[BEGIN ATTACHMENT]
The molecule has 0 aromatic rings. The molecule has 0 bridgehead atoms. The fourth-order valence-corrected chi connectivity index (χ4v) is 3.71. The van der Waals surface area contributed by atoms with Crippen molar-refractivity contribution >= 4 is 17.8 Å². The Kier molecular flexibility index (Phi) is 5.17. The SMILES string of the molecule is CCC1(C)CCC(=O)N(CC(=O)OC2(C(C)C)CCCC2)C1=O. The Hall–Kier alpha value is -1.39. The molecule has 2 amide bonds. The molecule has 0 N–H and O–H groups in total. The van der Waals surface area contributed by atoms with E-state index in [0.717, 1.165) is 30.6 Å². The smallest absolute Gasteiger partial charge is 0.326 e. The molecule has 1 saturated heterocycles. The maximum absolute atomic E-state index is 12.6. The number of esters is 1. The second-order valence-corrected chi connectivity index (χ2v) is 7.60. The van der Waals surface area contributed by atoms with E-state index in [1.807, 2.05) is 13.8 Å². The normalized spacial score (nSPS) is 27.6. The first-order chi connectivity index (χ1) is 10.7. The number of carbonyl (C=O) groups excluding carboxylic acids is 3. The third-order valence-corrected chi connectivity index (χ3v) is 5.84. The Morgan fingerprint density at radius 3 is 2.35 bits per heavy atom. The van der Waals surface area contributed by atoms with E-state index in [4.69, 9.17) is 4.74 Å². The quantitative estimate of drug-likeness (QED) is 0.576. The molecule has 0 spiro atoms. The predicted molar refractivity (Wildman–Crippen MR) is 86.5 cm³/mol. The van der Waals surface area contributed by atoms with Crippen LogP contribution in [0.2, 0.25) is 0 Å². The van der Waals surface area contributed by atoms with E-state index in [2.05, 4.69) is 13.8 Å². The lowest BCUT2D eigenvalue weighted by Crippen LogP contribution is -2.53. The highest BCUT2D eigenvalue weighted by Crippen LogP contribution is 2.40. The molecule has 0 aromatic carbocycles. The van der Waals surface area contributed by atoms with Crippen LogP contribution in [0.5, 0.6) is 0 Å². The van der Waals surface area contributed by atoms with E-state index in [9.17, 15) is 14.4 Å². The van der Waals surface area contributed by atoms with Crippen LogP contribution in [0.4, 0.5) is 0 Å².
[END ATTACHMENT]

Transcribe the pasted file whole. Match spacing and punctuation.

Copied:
The molecule has 0 aromatic rings. The molecule has 0 bridgehead atoms. The fourth-order valence-corrected chi connectivity index (χ4v) is 3.71. The van der Waals surface area contributed by atoms with Crippen molar-refractivity contribution >= 4 is 17.8 Å². The Kier molecular flexibility index (Phi) is 5.17. The SMILES string of the molecule is CCC1(C)CCC(=O)N(CC(=O)OC2(C(C)C)CCCC2)C1=O. The Hall–Kier alpha value is -1.39. The molecule has 2 amide bonds. The molecule has 0 N–H and O–H groups in total. The van der Waals surface area contributed by atoms with E-state index in [0.717, 1.165) is 30.6 Å². The smallest absolute Gasteiger partial charge is 0.326 e. The molecule has 1 saturated heterocycles. The maximum absolute atomic E-state index is 12.6. The number of esters is 1. The second-order valence-corrected chi connectivity index (χ2v) is 7.60. The van der Waals surface area contributed by atoms with E-state index in [1.807, 2.05) is 13.8 Å². The normalized spacial score (nSPS) is 27.6. The first-order chi connectivity index (χ1) is 10.7. The number of carbonyl (C=O) groups excluding carboxylic acids is 3. The third-order valence-corrected chi connectivity index (χ3v) is 5.84. The Morgan fingerprint density at radius 3 is 2.35 bits per heavy atom. The van der Waals surface area contributed by atoms with E-state index in [4.69, 9.17) is 4.74 Å². The quantitative estimate of drug-likeness (QED) is 0.576. The molecule has 0 spiro atoms. The predicted molar refractivity (Wildman–Crippen MR) is 86.5 cm³/mol. The van der Waals surface area contributed by atoms with Crippen LogP contribution in [0.2, 0.25) is 0 Å². The van der Waals surface area contributed by atoms with E-state index in [2.05, 4.69) is 13.8 Å². The lowest BCUT2D eigenvalue weighted by Crippen LogP contribution is -2.53. The highest BCUT2D eigenvalue weighted by Crippen LogP contribution is 2.40. The molecule has 0 aromatic carbocycles. The van der Waals surface area contributed by atoms with Crippen LogP contribution in [0.5, 0.6) is 0 Å². The van der Waals surface area contributed by atoms with E-state index in [9.17, 15) is 14.4 Å². The van der Waals surface area contributed by atoms with Crippen LogP contribution in [0.4, 0.5) is 0 Å².